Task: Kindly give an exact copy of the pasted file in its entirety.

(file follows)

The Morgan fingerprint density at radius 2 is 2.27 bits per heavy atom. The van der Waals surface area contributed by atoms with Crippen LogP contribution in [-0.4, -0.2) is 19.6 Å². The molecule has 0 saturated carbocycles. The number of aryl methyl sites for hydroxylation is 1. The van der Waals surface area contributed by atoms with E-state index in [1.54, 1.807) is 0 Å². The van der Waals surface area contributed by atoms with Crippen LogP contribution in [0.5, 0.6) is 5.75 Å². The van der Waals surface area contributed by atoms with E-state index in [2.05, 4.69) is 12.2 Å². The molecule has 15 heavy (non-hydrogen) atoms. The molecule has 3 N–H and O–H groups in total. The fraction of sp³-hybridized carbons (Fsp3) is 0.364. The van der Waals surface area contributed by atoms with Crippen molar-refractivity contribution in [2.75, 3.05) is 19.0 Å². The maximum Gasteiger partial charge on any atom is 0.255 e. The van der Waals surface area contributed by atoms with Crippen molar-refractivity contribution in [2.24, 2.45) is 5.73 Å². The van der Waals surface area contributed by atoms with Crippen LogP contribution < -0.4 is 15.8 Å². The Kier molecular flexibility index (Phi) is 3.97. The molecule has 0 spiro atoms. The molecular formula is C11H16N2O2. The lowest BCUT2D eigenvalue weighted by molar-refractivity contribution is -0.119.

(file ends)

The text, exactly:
The Morgan fingerprint density at radius 2 is 2.27 bits per heavy atom. The van der Waals surface area contributed by atoms with Crippen LogP contribution in [-0.4, -0.2) is 19.6 Å². The molecule has 0 saturated carbocycles. The number of aryl methyl sites for hydroxylation is 1. The van der Waals surface area contributed by atoms with E-state index in [1.54, 1.807) is 0 Å². The van der Waals surface area contributed by atoms with Crippen LogP contribution in [0.5, 0.6) is 5.75 Å². The van der Waals surface area contributed by atoms with E-state index in [2.05, 4.69) is 12.2 Å². The molecule has 15 heavy (non-hydrogen) atoms. The molecule has 3 N–H and O–H groups in total. The fraction of sp³-hybridized carbons (Fsp3) is 0.364. The van der Waals surface area contributed by atoms with Crippen molar-refractivity contribution in [2.75, 3.05) is 19.0 Å². The maximum Gasteiger partial charge on any atom is 0.255 e. The van der Waals surface area contributed by atoms with Crippen molar-refractivity contribution in [2.24, 2.45) is 5.73 Å². The van der Waals surface area contributed by atoms with Crippen LogP contribution < -0.4 is 15.8 Å². The Kier molecular flexibility index (Phi) is 3.97. The molecule has 0 spiro atoms. The molecular formula is C11H16N2O2. The lowest BCUT2D eigenvalue weighted by molar-refractivity contribution is -0.119.